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Building Community Blog

Energy filled the ballroom at Tuesday’s Women of Habitat Hope Builders Luncheon. More than 400 guests gathered at the Hilton Minneapolis for good food, fun company, and a conversation about housing, economics, and the empowerment of women. The program featured Twin Cities Habitat for Humanity President/CEO, Sue Haigh, Habitat homeowner, Buffy Moore, and a panel discussion moderated by Dorothy Bridges, Senior Vice President at the Federal Reserve Bank of Minneapolis. The fundraising luncheon—now in its 6th year—brought in a record $130,000+ to fund Twin Cities Habitat’s mission.

Homes and families are the foundation of successful communities. Affordable homeownership brings stability to families; it means parents can be ready for unexpected emergencies, kids can dream of attending college one day, and families can spend time together in a safe place. This stability—and the broader economic impact of homeownership—is the topic our Women of Habitat Hope Builders Luncheon on Tuesday, October 3 at the Minneapolis Hilton.

By Michelle Gierke
Guest Blogger and Women Build Steering Committee Co-Chair

The New Year means it is time for the Women Build Steering Committee (WBSC) to get back to work after a brief holiday hiatus and start planning the 2017 Women Build season!   The WBSC is comprised of about a dozen volunteer committee members and one Habitat staff member and, among its responsibilities, the WBSC recruits volunteers, Crew Leaders and Team Leaders for build dates, raises awareness of the Women Build program and even manages to squeeze in some time to celebrate the year’s successes in between.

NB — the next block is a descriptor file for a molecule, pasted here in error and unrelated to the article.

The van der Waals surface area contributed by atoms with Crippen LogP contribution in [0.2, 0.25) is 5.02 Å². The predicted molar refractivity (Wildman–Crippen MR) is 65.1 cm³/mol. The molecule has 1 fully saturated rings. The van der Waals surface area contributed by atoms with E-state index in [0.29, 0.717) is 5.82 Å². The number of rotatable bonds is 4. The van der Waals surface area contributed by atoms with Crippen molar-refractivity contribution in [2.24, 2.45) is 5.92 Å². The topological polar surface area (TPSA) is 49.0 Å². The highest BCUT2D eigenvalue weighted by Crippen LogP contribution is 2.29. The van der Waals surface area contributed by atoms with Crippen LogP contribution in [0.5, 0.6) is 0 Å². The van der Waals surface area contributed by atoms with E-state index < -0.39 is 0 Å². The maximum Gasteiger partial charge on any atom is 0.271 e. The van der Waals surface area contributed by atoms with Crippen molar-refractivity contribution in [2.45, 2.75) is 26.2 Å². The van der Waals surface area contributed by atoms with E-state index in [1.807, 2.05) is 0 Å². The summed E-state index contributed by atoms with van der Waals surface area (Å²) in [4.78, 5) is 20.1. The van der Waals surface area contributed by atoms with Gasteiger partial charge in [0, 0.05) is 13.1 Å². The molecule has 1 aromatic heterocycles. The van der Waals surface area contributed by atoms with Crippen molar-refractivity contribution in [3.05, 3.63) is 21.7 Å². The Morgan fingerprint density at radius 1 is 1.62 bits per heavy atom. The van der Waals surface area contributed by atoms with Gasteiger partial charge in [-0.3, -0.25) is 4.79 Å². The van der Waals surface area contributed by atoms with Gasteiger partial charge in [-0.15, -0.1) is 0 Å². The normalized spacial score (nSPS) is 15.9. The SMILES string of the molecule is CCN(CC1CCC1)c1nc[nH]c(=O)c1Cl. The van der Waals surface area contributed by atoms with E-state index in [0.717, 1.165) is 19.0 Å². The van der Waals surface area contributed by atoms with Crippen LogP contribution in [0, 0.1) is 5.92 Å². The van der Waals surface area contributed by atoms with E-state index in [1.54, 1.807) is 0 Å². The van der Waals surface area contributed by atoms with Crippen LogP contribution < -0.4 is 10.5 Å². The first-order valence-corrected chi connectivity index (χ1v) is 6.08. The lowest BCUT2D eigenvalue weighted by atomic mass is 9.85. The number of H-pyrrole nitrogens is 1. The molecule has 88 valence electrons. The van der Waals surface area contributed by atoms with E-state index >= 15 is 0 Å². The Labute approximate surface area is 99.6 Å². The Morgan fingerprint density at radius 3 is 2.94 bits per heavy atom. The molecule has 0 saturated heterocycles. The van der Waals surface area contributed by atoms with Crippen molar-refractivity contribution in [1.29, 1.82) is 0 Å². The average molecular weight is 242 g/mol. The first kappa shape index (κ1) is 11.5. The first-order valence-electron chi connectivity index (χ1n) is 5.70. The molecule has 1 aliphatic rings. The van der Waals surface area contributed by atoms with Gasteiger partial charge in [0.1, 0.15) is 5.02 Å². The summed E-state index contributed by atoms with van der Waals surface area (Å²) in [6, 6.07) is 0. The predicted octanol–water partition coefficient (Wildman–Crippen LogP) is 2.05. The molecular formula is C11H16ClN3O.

Hundreds of women—and a couple dozen men—filled the Hyatt Northstar Ballroom in downtown Minneapolis for the 4th annual Women of Habitat Hope Builders Fundraising Luncheon this past Tuesday. The luncheon raised an unprecedented amountand the highest since the luncheon's inceptionnearly $109,000!

Many guests shared that they were deeply moved by Shauna's speech about growing up in a Habitat home. Shauna, now a sophomore at Lawrence University in Wisconsin, flew in on her day off from classes to share a powerful message on how having a stable home changed her life.

"I'm now 19 years old and fully capable of understanding the great blessing Habitat for Humanity has provided to my family. Safety, stability, and a solid home structure allowed me to focus on my education," Shauna said.

Eight years ago Sheila Kennedy got an email from Twin Cities Habitat for Humanity about joining a Global Village build in Mexico. The invitation was very unexpected, considering the fact that Sheila lives in Glendive, Montana, well out of the usual range of volunteers for Twin Cities Habitat. Nonetheless, she decided to go on the trip.

In the same week a report was released naming the Twin Cities one of the most expensive cities for medical costs, a group of leaders from the metro gathered to discuss the impact of housing on health conditions at the third annual Women of Habitat Hope Builder’s Luncheon. An analysis of health care costs by Castlight Health found Twin Cities residents are paying the most on preventive primary care visits compared to 40 other major cities.

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